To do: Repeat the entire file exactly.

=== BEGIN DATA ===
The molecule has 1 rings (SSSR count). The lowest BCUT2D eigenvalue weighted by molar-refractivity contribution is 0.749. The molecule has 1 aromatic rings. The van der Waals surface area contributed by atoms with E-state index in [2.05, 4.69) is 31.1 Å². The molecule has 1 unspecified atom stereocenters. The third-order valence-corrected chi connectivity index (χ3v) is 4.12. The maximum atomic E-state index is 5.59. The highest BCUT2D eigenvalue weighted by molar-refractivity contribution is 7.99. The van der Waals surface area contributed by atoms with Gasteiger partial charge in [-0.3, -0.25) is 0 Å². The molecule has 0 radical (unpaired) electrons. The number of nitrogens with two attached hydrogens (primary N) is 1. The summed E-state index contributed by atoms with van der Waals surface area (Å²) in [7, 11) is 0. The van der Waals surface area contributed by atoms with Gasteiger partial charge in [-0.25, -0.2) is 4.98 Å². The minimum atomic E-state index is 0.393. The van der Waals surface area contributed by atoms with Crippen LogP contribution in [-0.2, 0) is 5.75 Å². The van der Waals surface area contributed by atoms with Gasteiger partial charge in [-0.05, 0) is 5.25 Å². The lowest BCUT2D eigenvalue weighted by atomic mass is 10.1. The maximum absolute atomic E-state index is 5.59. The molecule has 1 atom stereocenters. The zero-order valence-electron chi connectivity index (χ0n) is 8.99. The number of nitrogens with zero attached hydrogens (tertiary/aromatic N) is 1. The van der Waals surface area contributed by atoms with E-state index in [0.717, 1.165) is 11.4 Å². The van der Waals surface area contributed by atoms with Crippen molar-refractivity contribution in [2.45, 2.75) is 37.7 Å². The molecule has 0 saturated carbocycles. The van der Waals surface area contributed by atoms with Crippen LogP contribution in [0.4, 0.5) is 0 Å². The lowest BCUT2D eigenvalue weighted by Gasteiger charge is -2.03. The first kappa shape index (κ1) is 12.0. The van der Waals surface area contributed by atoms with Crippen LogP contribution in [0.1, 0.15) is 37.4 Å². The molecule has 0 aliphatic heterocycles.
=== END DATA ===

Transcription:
The molecule has 1 rings (SSSR count). The lowest BCUT2D eigenvalue weighted by molar-refractivity contribution is 0.749. The molecule has 1 aromatic rings. The van der Waals surface area contributed by atoms with E-state index in [2.05, 4.69) is 31.1 Å². The molecule has 1 unspecified atom stereocenters. The third-order valence-corrected chi connectivity index (χ3v) is 4.12. The maximum atomic E-state index is 5.59. The highest BCUT2D eigenvalue weighted by molar-refractivity contribution is 7.99. The van der Waals surface area contributed by atoms with Gasteiger partial charge in [-0.3, -0.25) is 0 Å². The molecule has 0 radical (unpaired) electrons. The number of nitrogens with two attached hydrogens (primary N) is 1. The summed E-state index contributed by atoms with van der Waals surface area (Å²) in [7, 11) is 0. The van der Waals surface area contributed by atoms with Gasteiger partial charge in [-0.25, -0.2) is 4.98 Å². The minimum atomic E-state index is 0.393. The van der Waals surface area contributed by atoms with Crippen LogP contribution in [-0.2, 0) is 5.75 Å². The van der Waals surface area contributed by atoms with Gasteiger partial charge in [-0.05, 0) is 5.25 Å². The lowest BCUT2D eigenvalue weighted by atomic mass is 10.1. The maximum absolute atomic E-state index is 5.59. The molecule has 1 atom stereocenters. The zero-order valence-electron chi connectivity index (χ0n) is 8.99. The number of nitrogens with zero attached hydrogens (tertiary/aromatic N) is 1. The van der Waals surface area contributed by atoms with E-state index in [0.717, 1.165) is 11.4 Å². The van der Waals surface area contributed by atoms with Crippen molar-refractivity contribution in [2.45, 2.75) is 37.7 Å². The molecule has 0 saturated carbocycles. The van der Waals surface area contributed by atoms with Crippen LogP contribution in [0.4, 0.5) is 0 Å². The lowest BCUT2D eigenvalue weighted by Gasteiger charge is -2.03. The first kappa shape index (κ1) is 12.0. The van der Waals surface area contributed by atoms with Crippen LogP contribution in [0.1, 0.15) is 37.4 Å². The molecule has 0 aliphatic heterocycles.